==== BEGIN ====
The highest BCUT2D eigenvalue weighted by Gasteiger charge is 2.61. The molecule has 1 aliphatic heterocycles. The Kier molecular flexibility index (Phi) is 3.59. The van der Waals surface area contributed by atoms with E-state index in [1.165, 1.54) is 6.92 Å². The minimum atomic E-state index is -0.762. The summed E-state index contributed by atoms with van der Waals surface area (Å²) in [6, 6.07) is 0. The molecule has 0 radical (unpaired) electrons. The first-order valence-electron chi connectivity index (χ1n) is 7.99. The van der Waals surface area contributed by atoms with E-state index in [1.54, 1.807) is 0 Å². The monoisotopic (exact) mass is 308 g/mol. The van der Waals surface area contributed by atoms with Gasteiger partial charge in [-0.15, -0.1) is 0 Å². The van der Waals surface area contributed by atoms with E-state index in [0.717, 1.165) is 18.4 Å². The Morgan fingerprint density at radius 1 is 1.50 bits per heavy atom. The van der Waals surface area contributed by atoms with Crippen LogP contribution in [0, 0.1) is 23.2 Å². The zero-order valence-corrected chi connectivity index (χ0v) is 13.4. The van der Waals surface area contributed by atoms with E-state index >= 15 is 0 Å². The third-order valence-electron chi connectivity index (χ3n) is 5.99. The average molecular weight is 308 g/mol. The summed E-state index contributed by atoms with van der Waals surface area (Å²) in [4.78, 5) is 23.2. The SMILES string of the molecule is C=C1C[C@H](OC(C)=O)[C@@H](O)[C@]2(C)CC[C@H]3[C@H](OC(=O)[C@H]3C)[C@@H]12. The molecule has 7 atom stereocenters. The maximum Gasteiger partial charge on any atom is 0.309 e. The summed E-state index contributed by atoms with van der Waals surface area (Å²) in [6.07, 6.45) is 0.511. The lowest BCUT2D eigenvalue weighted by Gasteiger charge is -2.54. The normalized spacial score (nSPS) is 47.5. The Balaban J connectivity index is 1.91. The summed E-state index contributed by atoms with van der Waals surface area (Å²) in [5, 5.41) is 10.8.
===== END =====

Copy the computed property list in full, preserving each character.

The highest BCUT2D eigenvalue weighted by Gasteiger charge is 2.61. The molecule has 1 aliphatic heterocycles. The Kier molecular flexibility index (Phi) is 3.59. The van der Waals surface area contributed by atoms with E-state index in [1.165, 1.54) is 6.92 Å². The minimum atomic E-state index is -0.762. The summed E-state index contributed by atoms with van der Waals surface area (Å²) in [6, 6.07) is 0. The molecule has 0 radical (unpaired) electrons. The first-order valence-electron chi connectivity index (χ1n) is 7.99. The van der Waals surface area contributed by atoms with E-state index in [1.54, 1.807) is 0 Å². The monoisotopic (exact) mass is 308 g/mol. The van der Waals surface area contributed by atoms with Gasteiger partial charge in [-0.15, -0.1) is 0 Å². The van der Waals surface area contributed by atoms with E-state index in [0.717, 1.165) is 18.4 Å². The Morgan fingerprint density at radius 1 is 1.50 bits per heavy atom. The van der Waals surface area contributed by atoms with Crippen LogP contribution in [0, 0.1) is 23.2 Å². The zero-order valence-corrected chi connectivity index (χ0v) is 13.4. The van der Waals surface area contributed by atoms with E-state index >= 15 is 0 Å². The third-order valence-electron chi connectivity index (χ3n) is 5.99. The average molecular weight is 308 g/mol. The summed E-state index contributed by atoms with van der Waals surface area (Å²) in [4.78, 5) is 23.2. The SMILES string of the molecule is C=C1C[C@H](OC(C)=O)[C@@H](O)[C@]2(C)CC[C@H]3[C@H](OC(=O)[C@H]3C)[C@@H]12. The molecule has 7 atom stereocenters. The maximum Gasteiger partial charge on any atom is 0.309 e. The summed E-state index contributed by atoms with van der Waals surface area (Å²) in [6.07, 6.45) is 0.511. The lowest BCUT2D eigenvalue weighted by Gasteiger charge is -2.54. The normalized spacial score (nSPS) is 47.5. The Balaban J connectivity index is 1.91. The summed E-state index contributed by atoms with van der Waals surface area (Å²) in [5, 5.41) is 10.8.